may be needed. The water treatment system designer
must consider the type and concentration of the various
impurities to be removed and the intended use for the
treated water (e.g., drinking and cooking versus laundry, bathing, or flushing toilets). The initial cost as well
as the operating costs must be considered when selecting water treatment equipment.
One should also be aware of the type and amount of
maintenance needed to ensure the equipment functions
properly. Consider getting two or three opinions from
different suppliers before making a decision to purchase a water treatment device or system.
Figure 10. A distillation unit.
Finally, any water treatment equipment being considered should be certified by an independent third party,
like NSF International (www.nsf.org). All water treatment devices must be properly maintained to work as
intended. Periodic water quality testing of samples collected before (upstream) and after (downstream) any
water treatment device is recommended to ensure it is
working properly.
Distillation units are typically POU devices that treat
comparatively small volumes of water. Countertop
units typically yield less than 3 to 4 gallons of water
per day. Larger units can yield 8 to 12 gallons per day.
Home distillation units tend to be energy intensive,
requiring about 800 watts of electricity to distill 1 quart
of water.
Periodic maintenance and cleaning of the distillation
unit is required because minerals and other impurities
accumulate in the evaporation chamber and can potentially interfere with the operation. Hard water can be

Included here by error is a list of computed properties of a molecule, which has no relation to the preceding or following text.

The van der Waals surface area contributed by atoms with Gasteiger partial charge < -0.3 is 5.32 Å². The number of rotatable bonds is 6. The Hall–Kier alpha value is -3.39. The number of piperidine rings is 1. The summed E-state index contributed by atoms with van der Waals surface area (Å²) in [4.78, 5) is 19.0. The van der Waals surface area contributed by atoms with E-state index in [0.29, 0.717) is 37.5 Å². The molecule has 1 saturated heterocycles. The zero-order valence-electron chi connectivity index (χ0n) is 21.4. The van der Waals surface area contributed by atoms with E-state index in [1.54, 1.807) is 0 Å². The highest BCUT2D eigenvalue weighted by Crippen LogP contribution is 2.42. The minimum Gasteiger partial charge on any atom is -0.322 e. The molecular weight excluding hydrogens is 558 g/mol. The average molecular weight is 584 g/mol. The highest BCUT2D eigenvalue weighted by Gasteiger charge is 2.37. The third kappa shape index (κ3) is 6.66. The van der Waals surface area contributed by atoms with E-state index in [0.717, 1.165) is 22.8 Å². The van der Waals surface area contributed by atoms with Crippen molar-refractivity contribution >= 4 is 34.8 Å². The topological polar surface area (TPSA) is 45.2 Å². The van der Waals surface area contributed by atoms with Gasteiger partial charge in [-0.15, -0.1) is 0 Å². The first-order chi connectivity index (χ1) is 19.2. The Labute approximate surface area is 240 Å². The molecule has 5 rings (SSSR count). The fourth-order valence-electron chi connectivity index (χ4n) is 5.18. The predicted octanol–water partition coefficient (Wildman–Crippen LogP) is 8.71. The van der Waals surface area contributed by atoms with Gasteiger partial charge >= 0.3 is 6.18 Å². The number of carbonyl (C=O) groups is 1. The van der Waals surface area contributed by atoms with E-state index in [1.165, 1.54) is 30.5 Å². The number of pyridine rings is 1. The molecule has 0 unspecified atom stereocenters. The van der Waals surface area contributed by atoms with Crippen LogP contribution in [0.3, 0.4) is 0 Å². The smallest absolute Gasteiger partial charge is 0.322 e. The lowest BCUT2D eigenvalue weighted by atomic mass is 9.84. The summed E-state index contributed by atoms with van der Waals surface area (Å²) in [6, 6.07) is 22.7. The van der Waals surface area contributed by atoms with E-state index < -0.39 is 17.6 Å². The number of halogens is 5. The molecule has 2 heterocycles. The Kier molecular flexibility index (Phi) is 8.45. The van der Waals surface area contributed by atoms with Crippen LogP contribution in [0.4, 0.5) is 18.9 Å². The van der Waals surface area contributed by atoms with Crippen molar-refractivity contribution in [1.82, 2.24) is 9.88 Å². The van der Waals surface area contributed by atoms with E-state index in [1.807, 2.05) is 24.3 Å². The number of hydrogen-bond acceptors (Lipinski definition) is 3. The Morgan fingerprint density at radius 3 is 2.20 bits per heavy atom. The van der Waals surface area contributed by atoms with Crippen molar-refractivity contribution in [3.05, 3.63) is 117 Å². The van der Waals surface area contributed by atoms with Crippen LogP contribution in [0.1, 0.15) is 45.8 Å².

especially problematic with distillation units because a
mineral scale can form in the evaporation chamber and
on the heating element, increasing operating costs. As
with any treatment device, follow the manufacturer’s
maintenance recommendations.
Additional Information
Remember, the manufacturer’s manual is the best
resource for maintenance instructions for your water
treatment device. For additional information on water
quality and treatment, contact your local Virginia
Cooperative Extension office.
For more drinking water quality information, see these
Virginia Cooperative Extension websites:
• Virginia Household Water Quality Program –
www.wellwater.bse.vt.edu/resources.php
• Virginia Cooperative Extension – http://pubs.ext.
vt.edu/category/home-water-quality.html
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Table 1. Quick reference to common water treatment devices.
Device
Primary use
Maintenance and limitations
Activated carbon filter
Removes chlorine and some organics.
Used to address general taste and odor
issues. Can be used to remove some
metals if designed to do so.
Does not remove bacteria or nitrate. Requires
periodic replacement of activated carbon
media.
Sediment filter
Removes suspended particles that
cause turbidity (e.g., sand, silt, clay,
oxidized iron, manganese, and sulfur).
Requires periodic cartridge replacement.
Media filter
Removes suspended particles that
cause turbidity (e.g., sand, silt, clay,
oxidized iron, manganese, and sulfur).
Requires periodic backwashing to clean and
refresh the media.
Oxidizing filter
Filters out oxidized iron, manganese,
and hydrogen sulfide.
Requires periodic backwashing and
regeneration of filter media.
Acid water neutralizing
filter
Raises pH, reducing water
corrosiveness.
May increase water hardness. Requires
periodic addition of neutralizing media.
Water softener
Reduces water hardness, removing
dissolved calcium and magnesium.
Improves cleaning action of soaps, etc.
Prevents scale deposits in pipes and
appliances.